|Day's Range||25,332.49 - 25,658.00|
|52 Week Range||21,712.53 - 26,951.81|
Regent Atlantic Partner, Andy Kapyrin, gives his take on investors' reaction to the trade war between the U.S. and China. He talks with Yahoo Finance's Julie Hyman, Adam Shapiro, Dan Roberts and Bullseye Brief's Adam Johnson.
Yahoo Finance Editor-in-Chief Andy Serwer sits down with Mark Cuban, billionaire businessman and owner of the Dallas Mavericks.
U.S. stock indexes slumped 2% on Thursday, as investors dumped technology, industrial and energy stocks on fears that a spiraling trade war between the United States and China would shackle global growth. Technology, among sectors most exposed to China, was the hardest hit. Microsoft Corp and Apple Inc were the biggest drags, while the chip index dropped 2.79%.
The Arms Index, a volume-weighted measure of market breadth, suggests that despite the stock market's broad and sharp declines on Thursday, the unwind appears to be orderly. The so-called Arms Index tends to rise above 1.000 when the broad market declines, as the ratio of volume in declining stocks over advancers tends to rise relative to the ratio of the number of declining stocks to advancers, as sellers become more aggressive than buyers. A reading of 2.000 or higher is viewed by many as signaling panic. However, the NYSE Arms was at just 0.904 and the Nasdaq Arms was at 0.632, although the Dow Jones Industrial Average [: DJIA] tumbled more than 400 points, or 1.6%, at 25,357, and the Nasdaq Composite Index shed 2% at 7,602. The S&P 500 index was off 1.6% at 2,810, late afternoon Thursday. Currently, declining stocks were 2,320 versus 484 advancers on the NYSE, roughly the same ratio on the Nasdaq. Moves for stocks came as the benchmark 10-year Treasury note yielded 2.30%, falling to its lowest level since December of 2017. Heightened fear of trade war, which could disrupt economic growth was at the heart of the selloff. The relatively placid selling, however, could, perhaps, be pegged to a Memorial Day holiday, with markets in the U.S. set to be closed.
The three main U.S. benchmarks are in store for their sharpest May losses in seven years as Sino-American trade tensions buffet equity values on Thursday.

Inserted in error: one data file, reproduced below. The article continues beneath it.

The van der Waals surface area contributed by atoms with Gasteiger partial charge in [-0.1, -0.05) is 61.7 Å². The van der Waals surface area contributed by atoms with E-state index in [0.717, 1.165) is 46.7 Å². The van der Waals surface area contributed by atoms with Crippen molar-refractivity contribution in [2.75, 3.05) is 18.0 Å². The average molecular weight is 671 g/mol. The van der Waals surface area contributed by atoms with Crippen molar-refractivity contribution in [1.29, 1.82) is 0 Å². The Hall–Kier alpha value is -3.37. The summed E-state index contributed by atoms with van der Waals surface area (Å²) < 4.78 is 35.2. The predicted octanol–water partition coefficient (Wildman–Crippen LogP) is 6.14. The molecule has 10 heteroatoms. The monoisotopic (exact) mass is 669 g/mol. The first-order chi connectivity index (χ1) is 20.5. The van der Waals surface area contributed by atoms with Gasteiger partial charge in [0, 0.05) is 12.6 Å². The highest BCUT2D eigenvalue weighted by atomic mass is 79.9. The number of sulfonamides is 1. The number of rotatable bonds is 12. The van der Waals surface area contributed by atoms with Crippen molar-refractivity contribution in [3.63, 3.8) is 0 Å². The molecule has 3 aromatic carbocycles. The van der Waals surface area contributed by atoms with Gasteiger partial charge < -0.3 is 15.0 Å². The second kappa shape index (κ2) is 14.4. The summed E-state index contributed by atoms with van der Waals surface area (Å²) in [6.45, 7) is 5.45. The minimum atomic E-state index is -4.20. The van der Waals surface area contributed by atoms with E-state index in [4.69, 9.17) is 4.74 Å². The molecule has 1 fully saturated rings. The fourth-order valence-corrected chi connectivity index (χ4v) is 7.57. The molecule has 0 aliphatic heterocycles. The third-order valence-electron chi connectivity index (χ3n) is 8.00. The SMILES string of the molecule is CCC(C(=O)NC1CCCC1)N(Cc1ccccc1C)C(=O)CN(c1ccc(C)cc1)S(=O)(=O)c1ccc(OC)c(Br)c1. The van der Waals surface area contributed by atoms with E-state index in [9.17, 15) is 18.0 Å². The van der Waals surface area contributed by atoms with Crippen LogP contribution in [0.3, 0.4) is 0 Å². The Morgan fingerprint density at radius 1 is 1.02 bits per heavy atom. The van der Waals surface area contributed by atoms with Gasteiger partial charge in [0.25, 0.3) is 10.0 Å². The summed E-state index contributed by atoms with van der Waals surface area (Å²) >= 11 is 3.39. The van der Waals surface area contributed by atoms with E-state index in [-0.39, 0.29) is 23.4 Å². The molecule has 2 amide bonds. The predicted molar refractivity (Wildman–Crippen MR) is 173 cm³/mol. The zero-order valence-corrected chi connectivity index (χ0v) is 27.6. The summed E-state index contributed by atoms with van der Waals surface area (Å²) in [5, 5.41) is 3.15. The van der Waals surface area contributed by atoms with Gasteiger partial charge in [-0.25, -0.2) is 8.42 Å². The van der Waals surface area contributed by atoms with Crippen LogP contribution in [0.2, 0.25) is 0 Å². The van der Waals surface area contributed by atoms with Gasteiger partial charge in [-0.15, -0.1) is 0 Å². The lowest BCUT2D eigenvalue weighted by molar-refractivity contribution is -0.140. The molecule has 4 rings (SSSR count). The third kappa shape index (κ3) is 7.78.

The Dow Jones Industrial Average continued declining Thursday as the trade war between the U.S. and China intensified. cut its second-quarter guidance amid lower revenue expectations resulting from the U.S. ban on business with Huawei Technologies. beat Wall Street's first-quarter earnings expectations and confirmed its full-year profit guidance.
Technology, among sectors most exposed to China, was the hardest hit. Microsoft Corp and Apple Inc were the biggest drags, while the chip index dropped 2.79%. Oil prices plunged over 5% as trade fears dampened the demand outlook, leaving the energy index down 3.72%, the biggest decliner among the major 11 S&P sectors.
Both a tight labor market and concern among businesses about their profit margins should boost inflation as the year unfolds, San Francisco Fed President Mary Daly said on Thursday. In an interview with the Fox Business Network, Daly said she expects inflation to move to the Fed's 2% target, but not above that level. After hovering just below 2% last fall, the Fed's favorite measure of core inflation, the personal consumption expenditure index, fell to a 1.6% annual rate in March. Daly said she expects a tight labor market and steady, if subdued, growth will continue to push up wages, and this will put some upward pressure on prices. At the same time, businesses are "starting to think" about passing along "certain" price increase to customers to protect their profitability, she said.
Treasury prices surge on Thursday as nervous investors face signs of economic weakness abroad and the possibility that U.S.-China trade tensions may last longer than anticipated.
UBS analyst Timothy Arcuri wrote Thursday that purchase intent for Apple Inc.'s looks to be stabilizing in most of the world, except for in China. His firm's survey of smartphone owners found that only 17% of Chinese respondents plan to purchase an iPhone in the next 12 months, compared with 22% when the survey was last conducted in October. "The survey has been directionally accurate in predicting demand for the next 12 months," Arcuri wrote. He said that Apple's China numbers face easier comparisons going forward but are still high in the next six months. "We do think a nationalistic movement - similar to the one we saw at the time of the arrest of Huawei's CFO in November - seems quite probable and would impact iPhone sales," Arcuri wrote of trade tensions between the U.S. and China. He cut his price target to $225 from $235 but maintained a buy rating on shares, which are off 2.4% in Thursday's session. Apple's stock has gained 13% so far this year, as the Dow Jones Industrial Average has risen almost 9%.